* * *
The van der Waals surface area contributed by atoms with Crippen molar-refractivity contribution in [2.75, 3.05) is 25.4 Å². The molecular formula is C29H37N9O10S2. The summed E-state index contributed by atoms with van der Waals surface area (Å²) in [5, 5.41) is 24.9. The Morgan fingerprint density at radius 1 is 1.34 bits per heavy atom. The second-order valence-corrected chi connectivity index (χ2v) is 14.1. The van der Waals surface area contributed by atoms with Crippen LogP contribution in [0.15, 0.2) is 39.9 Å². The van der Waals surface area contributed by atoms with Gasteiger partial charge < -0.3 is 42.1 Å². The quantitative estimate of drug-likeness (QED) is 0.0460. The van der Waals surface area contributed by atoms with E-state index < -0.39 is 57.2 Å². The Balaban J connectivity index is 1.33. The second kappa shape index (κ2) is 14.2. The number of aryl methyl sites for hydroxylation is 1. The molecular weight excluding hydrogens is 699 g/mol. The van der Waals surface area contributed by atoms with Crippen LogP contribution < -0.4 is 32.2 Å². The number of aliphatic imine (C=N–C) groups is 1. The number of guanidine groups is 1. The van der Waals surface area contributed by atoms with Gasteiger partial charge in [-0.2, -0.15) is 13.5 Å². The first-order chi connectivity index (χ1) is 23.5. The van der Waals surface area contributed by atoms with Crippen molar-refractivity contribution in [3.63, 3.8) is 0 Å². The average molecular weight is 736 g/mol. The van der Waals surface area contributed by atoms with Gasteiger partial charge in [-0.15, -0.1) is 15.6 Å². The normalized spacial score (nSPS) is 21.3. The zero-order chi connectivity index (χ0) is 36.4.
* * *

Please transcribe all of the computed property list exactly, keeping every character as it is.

The van der Waals surface area contributed by atoms with Crippen molar-refractivity contribution in [2.75, 3.05) is 25.4 Å². The molecular formula is C29H37N9O10S2. The summed E-state index contributed by atoms with van der Waals surface area (Å²) in [5, 5.41) is 24.9. The Morgan fingerprint density at radius 1 is 1.34 bits per heavy atom. The second-order valence-corrected chi connectivity index (χ2v) is 14.1. The van der Waals surface area contributed by atoms with Crippen LogP contribution in [0.15, 0.2) is 39.9 Å². The van der Waals surface area contributed by atoms with Gasteiger partial charge < -0.3 is 42.1 Å². The quantitative estimate of drug-likeness (QED) is 0.0460. The van der Waals surface area contributed by atoms with E-state index < -0.39 is 57.2 Å². The Balaban J connectivity index is 1.33. The second kappa shape index (κ2) is 14.2. The number of aryl methyl sites for hydroxylation is 1. The molecular weight excluding hydrogens is 699 g/mol. The van der Waals surface area contributed by atoms with Crippen LogP contribution < -0.4 is 32.2 Å². The number of aliphatic imine (C=N–C) groups is 1. The number of guanidine groups is 1. The van der Waals surface area contributed by atoms with Gasteiger partial charge in [-0.2, -0.15) is 13.5 Å². The first-order chi connectivity index (χ1) is 23.5. The van der Waals surface area contributed by atoms with Crippen molar-refractivity contribution in [3.63, 3.8) is 0 Å². The average molecular weight is 736 g/mol. The van der Waals surface area contributed by atoms with Gasteiger partial charge in [-0.15, -0.1) is 15.6 Å². The normalized spacial score (nSPS) is 21.3. The zero-order chi connectivity index (χ0) is 36.4.